Frederick Travis, PhD, is the director of the Center for Brain, Consciousness, and Cognition at the Maharishi University of Management, an institution dedicated to promoting transcendental meditation (TM [image a copyright symbol here]) in all possible venues.
This talk was given at Stanford University.
Published on Aug 1, 2014
Frederick Travis, PhD, director of the Center for Brain, Consciousness, and Cognition, explains that the concept "We create our reality" is more than a philosophical statement. It is a physical reality driven by neural plasticity—every experience changes the brain. Therefore, choose transcendental experiences and higher states of consciousness naturally unfold.
The Center for Brain, Consciousness, and Cognition was created in 1972 when Maharishi University of Management was founded. The purpose of the Brain Center was to delineate brain and physiological functioning during higher stages of human development. We have focused our research on practice of the Transcendental Meditation (TM) technique, because this meditation practice readily leads to the state of Transcendental Consciousness, pure self-awareness or inner wakefulness. With regular TM practice, meditation experiences become integrated with waking, sleeping and dreaming. The co-existence of these states is described in the Vedic tradition as the first stabilized state of enlightenment, called Cosmic Consciousness.
Our research has delineated:
sub-stages during Transcendental Meditation practice (Travis 2001);
brain patterns and subjective experiences of Transcendental Consciousness, defined as “pure self-awareness” free from the processes and contents of knowing, a proposed fourth state of consciousness (Farrow and Hebert, 1982; Travis and Wallace 1997; Travis and Pearson 2000);
distinction between TM and eyes closed rest (Travis and Wallace 1999);
brain patterns and subjective experiences of the first stabilized state of enlightenment called Cosmic Consciousness during sleep (Mason, Alexander et al. 1997) and during activity (Travis, Tecce et al. 2002; Travis, Arenander et al. 2004).
This research has culminated in a Brain Integration Scale that quantifies the progressive integration of experiences during Transcendental Meditation practice with waking—becoming more in touch with ones inner resources. Scores on the Brain Integration Scale systematically increase with TM practice in college students (Travis and Arenander 2006; Travis, Haaga et al. 2009). Brain Integration Scale scores are also higher in professional athletes who won medals in the Olympics, World Games or National Games for three consecutive years compared to professional athletes who did not consistently place (Harung, Travis et al. in press). Thus, higher scores on the Brain Integration Scale may reflect greater connection with ones inner resources and so be more successful in life.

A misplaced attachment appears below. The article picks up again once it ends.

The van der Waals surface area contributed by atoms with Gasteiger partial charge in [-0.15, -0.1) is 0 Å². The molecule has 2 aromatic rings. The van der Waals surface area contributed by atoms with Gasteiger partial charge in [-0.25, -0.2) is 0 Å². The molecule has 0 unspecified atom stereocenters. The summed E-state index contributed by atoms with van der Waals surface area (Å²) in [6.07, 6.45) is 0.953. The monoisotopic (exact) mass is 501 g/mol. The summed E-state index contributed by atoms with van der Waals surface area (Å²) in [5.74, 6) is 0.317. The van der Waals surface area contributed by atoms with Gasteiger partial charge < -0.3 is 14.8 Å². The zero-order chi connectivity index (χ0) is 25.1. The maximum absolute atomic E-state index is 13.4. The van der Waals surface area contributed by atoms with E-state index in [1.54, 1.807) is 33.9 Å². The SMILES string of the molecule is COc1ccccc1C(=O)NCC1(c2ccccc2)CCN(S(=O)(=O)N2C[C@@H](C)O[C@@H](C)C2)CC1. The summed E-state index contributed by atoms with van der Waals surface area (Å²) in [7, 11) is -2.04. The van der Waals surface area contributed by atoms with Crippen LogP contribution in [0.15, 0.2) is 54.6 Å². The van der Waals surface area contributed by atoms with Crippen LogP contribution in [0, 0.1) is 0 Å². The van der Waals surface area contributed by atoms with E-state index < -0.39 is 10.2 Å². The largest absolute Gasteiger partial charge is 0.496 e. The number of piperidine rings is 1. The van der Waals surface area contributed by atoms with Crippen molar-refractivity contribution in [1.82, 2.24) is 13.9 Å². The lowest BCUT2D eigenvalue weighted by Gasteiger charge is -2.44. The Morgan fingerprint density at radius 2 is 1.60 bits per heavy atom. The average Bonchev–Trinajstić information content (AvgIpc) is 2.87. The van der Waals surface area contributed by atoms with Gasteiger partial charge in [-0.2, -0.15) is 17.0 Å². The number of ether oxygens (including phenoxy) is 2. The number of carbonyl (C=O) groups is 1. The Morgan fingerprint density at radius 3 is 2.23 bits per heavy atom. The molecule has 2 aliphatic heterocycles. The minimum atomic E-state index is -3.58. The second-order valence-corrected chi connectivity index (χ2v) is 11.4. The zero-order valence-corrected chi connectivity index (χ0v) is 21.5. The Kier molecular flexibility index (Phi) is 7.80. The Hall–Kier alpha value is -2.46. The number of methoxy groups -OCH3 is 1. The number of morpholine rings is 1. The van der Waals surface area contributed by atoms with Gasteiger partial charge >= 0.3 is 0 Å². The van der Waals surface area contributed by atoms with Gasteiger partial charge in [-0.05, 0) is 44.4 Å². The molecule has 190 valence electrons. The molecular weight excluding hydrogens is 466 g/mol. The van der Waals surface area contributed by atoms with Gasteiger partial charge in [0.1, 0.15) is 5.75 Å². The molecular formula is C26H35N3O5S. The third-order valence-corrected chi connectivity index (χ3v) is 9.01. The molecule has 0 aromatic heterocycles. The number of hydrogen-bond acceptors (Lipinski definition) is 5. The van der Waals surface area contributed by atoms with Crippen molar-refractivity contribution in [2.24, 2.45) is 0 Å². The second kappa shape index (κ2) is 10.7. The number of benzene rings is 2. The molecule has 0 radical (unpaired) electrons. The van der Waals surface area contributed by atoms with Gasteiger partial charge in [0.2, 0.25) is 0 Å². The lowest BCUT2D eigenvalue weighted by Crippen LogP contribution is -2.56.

Farrow, J. T. and J. R. Hebert (1982). "Breath suspension during the Transcendental Meditation technique." Psychosom Med 44(2): 133-53.
Harung, H., F. Travis, et al. (in press). "High Levels of Brain Integration in World-class Norwegian Athletes: Towards a Brain Measure of Mental Fitness." Scandanavian Journal of Exercise and Sport.
Mason, L. I., C. N. Alexander, et al. (1997). "Electrophysiological correlates of higher states of consciousness during sleep in long-term practitioners of the Transcendental Meditation program." Sleep. 20(2): 102-10.
Travis, F. (2001). "Autonomic and EEG patterns distinguish transcending from other experiences during Transcendental Meditation practice." International Journal of Psychophysiology 42(1): 1-9.
Travis, F. and A. Arenander (2006). "Cross-sectional and longitudinal study of effects of Transcendental Meditation practice on interhemispheric frontal asymmetry and frontal coherence." International Journal of Neuroscience 116(12): 1519-38.
Travis, F., A. Arenander, et al. (2004). "Psychological and physiological characteristics of a proposed object-referral/self-referral continuum of self-awareness." Consciousness and Cognition 13(2): 401-20.
Travis, F., D. A. Haaga, et al. (2009). "Effects of Transcendental Meditation practice on brain functioning and stress reactivity in college students." International Journal of Psychophysiology 71(2): 170-6.
Travis, F. and C. Pearson (2000). "Pure consciousness: distinct phenomenological and physiological correlates of "consciousness itself"." The International Journal of Neuroscience. 100: 77-89.
Travis, F. and R. K. Wallace (1997). "Autonomic patterns during respiratory suspensions: possible markers of Transcendental Consciousness." Psychophysiology. 34(1): 39-46.
Travis, F. and R. K. Wallace (1999). "Autonomic and EEG patterns during eyes-closed rest and transcendental meditation (TM) practice: the basis for a neural model of TM practice." Consciousness and Cognition 8(3): 302-18.
Travis, F. T., J. Tecce, et al. (2002). "Patterns of EEG Coherence, Power, and Contingent Negative Variation Characterize the Integration of Transcendental and Waking States." Biological Psychology. 61: 293-319.